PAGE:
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2002 Genetics Prize

H. Robert Horvitz

Dr. Horvitz became an Assistant Professor in the Department of Biology at M.I.T. in 1978 and Professor in 1986. He was appointed an Investigator of the Howard Hughes Medical Institute in 1988.

Horvitz received S.B. degrees in Mathematics and in Economics from the Massachusetts Institute of Technology (M.I.T.) in 1968. He performed his graduate studies at Harvard University in the laboratories of Drs. James Watson and Walter Gilbert and received his Ph.D. in 1974 for his biochemical and genetic analyses of modifications of the E. coli RNA polymerase induced by bacteriophage T4. Dr Horvitz then joined Dr Sydney Brenner at the Medical Research Council Laboratory of Molecular Biology in Cambridge, England, and there began his studies of the development and behavior of the nematode Caenorhabditis elegans.

Dr Horvitz has served on many editorial boards, visiting committees and advisory committees, including as a member of the Advisory Council of the National Human Genome Research Institute (N.I.H.). Dr Horvitz was President of the Genetics Society of America in 1995.

He has received numerous awards for his accomplishments, including the Spencer Award in Neurobiology from Columbia University (1986); the Warren Triennial Prize from the Massachusetts General Hospital (1986); the U.S. Steel Foundation Award in Molecular Biology from the U.S. National Academy of Sciences (1988); the Hans Sigrist Award from the University of Bern, Switzerland (1994); the Charles A. Dana Award for Pioneering Achievements in Health (1995); the Rosenstiel Award from Brandeis University (1998); the General Motors Cancer Research Foundation Alfred P. Sloan, Jr. Prize (1998); the Gairdner Foundation International Award (Toronto, Canada, 1999); the Paul Ehrlich and Ludwig Darmstaedter Prize (Frankfurt, Germany, 2000); the March of Dimes Prize in Developmental Biology (2000); the Charles-Leopold Mayer Prize (French Academy of Sciences) (2000); the Louisa Gross Horwitz Prize for Biology or Biochemistry (Columbia Univ.) (2000); the Bristol-Myers Squibb Award for Distinguished Achievement in Neuroscience (2001); the Genetics Society of America Medal (2001); The Wiley Prize in the Biomedical Sciences (2002); and the American Cancer Society Medal of Honor (2002).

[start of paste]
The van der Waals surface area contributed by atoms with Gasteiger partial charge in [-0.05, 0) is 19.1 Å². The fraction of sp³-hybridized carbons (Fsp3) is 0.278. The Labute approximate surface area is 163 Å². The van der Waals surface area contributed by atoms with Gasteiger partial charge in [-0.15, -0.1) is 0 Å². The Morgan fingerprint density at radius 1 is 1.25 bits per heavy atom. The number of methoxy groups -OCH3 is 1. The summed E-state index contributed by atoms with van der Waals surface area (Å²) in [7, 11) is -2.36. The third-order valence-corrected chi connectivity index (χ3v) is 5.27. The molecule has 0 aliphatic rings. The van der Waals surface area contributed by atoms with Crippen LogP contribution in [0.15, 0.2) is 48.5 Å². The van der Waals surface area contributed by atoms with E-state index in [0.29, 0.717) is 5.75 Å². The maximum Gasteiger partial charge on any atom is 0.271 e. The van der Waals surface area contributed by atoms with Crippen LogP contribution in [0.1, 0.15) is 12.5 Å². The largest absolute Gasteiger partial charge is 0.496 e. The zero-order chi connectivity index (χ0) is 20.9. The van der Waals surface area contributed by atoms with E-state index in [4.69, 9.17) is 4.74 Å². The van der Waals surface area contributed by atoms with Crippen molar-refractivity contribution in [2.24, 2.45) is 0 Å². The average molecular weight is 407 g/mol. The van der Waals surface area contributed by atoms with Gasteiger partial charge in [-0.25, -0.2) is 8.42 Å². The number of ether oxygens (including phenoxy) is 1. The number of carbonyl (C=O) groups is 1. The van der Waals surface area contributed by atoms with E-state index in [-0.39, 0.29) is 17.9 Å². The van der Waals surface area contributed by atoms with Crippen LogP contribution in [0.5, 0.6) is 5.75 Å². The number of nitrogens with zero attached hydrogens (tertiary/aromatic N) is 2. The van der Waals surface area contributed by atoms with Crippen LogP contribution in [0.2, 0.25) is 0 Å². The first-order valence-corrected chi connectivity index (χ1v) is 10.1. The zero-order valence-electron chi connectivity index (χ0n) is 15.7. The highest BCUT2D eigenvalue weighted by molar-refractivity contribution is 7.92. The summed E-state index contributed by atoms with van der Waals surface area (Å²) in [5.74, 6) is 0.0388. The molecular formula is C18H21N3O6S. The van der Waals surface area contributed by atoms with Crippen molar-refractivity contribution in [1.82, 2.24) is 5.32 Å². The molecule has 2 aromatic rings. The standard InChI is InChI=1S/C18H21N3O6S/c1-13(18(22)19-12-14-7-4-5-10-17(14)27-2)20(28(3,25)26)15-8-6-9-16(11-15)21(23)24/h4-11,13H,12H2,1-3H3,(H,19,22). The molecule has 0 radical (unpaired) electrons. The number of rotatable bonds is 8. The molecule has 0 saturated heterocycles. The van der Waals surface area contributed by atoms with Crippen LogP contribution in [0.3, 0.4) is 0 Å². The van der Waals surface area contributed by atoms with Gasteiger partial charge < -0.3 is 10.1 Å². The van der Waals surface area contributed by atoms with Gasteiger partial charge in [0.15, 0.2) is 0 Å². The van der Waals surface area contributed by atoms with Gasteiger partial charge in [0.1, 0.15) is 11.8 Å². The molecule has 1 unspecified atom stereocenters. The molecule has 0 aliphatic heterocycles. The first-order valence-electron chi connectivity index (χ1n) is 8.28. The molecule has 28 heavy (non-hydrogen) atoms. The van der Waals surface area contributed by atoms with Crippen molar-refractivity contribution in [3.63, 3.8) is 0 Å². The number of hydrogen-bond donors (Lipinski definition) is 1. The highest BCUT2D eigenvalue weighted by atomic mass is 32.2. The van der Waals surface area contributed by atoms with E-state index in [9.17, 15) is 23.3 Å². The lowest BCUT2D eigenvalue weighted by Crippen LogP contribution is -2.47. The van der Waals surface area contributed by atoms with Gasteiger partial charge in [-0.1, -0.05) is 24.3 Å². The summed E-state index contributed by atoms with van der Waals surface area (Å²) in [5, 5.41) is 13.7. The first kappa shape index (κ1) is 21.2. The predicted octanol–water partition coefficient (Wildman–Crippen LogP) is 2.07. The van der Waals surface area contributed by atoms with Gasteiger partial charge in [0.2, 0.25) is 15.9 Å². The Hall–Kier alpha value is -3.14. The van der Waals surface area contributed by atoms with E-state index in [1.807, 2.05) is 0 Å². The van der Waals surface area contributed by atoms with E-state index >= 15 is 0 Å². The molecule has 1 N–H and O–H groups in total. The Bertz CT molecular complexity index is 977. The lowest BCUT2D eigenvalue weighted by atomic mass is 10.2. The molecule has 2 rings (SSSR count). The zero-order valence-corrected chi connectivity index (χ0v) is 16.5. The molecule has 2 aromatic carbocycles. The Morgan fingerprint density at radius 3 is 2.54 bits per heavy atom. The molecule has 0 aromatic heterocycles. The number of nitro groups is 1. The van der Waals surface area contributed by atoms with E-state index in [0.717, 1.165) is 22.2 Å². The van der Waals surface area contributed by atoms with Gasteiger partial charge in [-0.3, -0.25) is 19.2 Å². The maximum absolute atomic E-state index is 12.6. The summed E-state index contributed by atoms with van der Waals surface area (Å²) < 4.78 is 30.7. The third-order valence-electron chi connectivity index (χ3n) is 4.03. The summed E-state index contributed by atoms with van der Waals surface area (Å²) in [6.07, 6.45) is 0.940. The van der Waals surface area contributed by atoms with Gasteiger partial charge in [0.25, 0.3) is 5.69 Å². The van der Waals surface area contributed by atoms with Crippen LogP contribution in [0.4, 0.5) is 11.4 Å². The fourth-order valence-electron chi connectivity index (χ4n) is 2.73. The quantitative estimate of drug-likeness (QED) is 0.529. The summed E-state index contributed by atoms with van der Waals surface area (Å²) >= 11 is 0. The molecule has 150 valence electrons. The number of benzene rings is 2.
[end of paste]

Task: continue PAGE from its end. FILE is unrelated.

Dr Horvitz was elected to the U.S. National Academy of Sciences in 1991, a Fellow of the American Academy of Arts and Sciences in 1994, and a Fellow of the American Academy of Microbiology in 1997.